The explanatory memorandum with the draft ordinance states that maternity leave will be extended from 12 to 14 weeks. This is based on the Maternity Protection Convention of the International Labor Organization.

The paragraph that is now part of article 629a however, “created the impression that any day during her pregnancy, if a woman is unable to work due to illness, those sick days are deducted from the 14 weeks maternity leave,” the SER notes in its advice. “Thus, if a woman is sick during the first trimester of her pregnancy and she is unable to work, those sick days will be deducted from her 14 weeks maternity leave. This can never be the intention of the lawmakers, as the whole idea behind the ILO Maternity Protection Convention is to expand the scope and entitlements related to maternity protection.”

The SER suggests in its advice to Minister Richardson that the lawmakers had a different scenario in mind. “The lawmakers must have meant that a pregnant woman who is unfit to work during the last seven weeks before her scheduled due date should take her maternity leave seven weeks before the due date instead of calling in sick. If not, for every day the pregnant woman calls in sick, this day will be deducted from her maternity leave.”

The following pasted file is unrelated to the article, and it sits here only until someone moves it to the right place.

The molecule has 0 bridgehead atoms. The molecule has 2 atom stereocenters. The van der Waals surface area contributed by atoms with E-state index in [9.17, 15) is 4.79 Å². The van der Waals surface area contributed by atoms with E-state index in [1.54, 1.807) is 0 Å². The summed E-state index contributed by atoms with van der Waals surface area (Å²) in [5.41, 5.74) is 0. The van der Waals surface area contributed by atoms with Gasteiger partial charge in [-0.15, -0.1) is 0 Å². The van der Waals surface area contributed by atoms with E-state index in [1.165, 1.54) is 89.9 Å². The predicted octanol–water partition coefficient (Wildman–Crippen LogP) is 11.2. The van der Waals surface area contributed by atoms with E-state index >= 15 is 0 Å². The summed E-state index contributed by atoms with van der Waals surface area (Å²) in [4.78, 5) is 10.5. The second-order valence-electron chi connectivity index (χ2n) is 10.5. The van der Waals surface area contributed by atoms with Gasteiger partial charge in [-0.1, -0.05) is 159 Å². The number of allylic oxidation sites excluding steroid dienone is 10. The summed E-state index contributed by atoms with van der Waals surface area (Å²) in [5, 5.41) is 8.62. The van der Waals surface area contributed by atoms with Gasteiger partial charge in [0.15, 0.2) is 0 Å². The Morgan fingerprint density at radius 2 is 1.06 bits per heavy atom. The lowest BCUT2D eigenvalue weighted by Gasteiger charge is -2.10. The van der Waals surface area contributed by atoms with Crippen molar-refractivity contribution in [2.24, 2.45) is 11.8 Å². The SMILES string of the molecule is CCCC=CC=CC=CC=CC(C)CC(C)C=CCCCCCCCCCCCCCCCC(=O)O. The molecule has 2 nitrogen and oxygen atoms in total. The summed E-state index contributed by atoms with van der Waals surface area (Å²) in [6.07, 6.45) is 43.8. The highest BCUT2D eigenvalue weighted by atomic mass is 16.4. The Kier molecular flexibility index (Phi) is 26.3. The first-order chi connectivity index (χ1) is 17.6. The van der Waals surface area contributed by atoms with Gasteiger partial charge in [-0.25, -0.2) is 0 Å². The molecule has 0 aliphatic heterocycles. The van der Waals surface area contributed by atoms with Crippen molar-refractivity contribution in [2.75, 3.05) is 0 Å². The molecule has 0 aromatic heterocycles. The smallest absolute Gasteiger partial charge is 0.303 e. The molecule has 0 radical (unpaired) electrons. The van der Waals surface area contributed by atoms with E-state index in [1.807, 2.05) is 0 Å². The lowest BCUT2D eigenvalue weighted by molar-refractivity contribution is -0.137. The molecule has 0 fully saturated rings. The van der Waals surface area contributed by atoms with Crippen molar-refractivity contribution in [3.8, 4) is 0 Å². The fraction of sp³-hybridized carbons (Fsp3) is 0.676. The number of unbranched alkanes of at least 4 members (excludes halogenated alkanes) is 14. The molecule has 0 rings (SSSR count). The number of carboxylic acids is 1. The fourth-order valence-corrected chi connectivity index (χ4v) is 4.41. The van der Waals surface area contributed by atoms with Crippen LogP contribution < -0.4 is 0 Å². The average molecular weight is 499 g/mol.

The council furthermore points out that being pregnant has nothing to do with being ill. While pregnancy can leave a woman feeling sick, pregnancy is no illness and should not be treated that way by law. “If a woman is ill, she should be treated the same way as her male colleague who is ill. Under no circumstance should sick leave be deducted from the maternity leave,” the council states in its advice.